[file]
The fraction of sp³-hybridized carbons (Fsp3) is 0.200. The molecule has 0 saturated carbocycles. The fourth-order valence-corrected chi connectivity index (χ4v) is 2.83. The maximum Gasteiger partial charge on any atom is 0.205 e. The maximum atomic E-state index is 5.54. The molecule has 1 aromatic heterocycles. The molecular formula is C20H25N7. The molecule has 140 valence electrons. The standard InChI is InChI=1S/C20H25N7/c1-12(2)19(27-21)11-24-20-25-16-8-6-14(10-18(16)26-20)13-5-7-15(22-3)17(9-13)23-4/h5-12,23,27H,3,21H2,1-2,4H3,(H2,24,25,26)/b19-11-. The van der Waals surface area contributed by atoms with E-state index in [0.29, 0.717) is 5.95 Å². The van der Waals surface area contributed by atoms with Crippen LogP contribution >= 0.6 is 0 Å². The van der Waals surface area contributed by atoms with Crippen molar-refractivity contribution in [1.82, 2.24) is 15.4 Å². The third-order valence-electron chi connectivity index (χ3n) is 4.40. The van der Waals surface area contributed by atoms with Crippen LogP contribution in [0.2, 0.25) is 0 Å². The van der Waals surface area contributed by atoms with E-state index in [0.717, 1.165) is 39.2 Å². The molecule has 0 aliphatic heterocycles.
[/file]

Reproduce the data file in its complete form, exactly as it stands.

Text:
The fraction of sp³-hybridized carbons (Fsp3) is 0.200. The molecule has 0 saturated carbocycles. The fourth-order valence-corrected chi connectivity index (χ4v) is 2.83. The maximum Gasteiger partial charge on any atom is 0.205 e. The maximum atomic E-state index is 5.54. The molecule has 1 aromatic heterocycles. The molecular formula is C20H25N7. The molecule has 140 valence electrons. The standard InChI is InChI=1S/C20H25N7/c1-12(2)19(27-21)11-24-20-25-16-8-6-14(10-18(16)26-20)13-5-7-15(22-3)17(9-13)23-4/h5-12,23,27H,3,21H2,1-2,4H3,(H2,24,25,26)/b19-11-. The van der Waals surface area contributed by atoms with E-state index in [0.29, 0.717) is 5.95 Å². The van der Waals surface area contributed by atoms with Crippen LogP contribution >= 0.6 is 0 Å². The van der Waals surface area contributed by atoms with Crippen molar-refractivity contribution in [1.82, 2.24) is 15.4 Å². The third-order valence-electron chi connectivity index (χ3n) is 4.40. The van der Waals surface area contributed by atoms with Crippen LogP contribution in [0.2, 0.25) is 0 Å². The van der Waals surface area contributed by atoms with E-state index in [0.717, 1.165) is 39.2 Å². The molecule has 0 aliphatic heterocycles.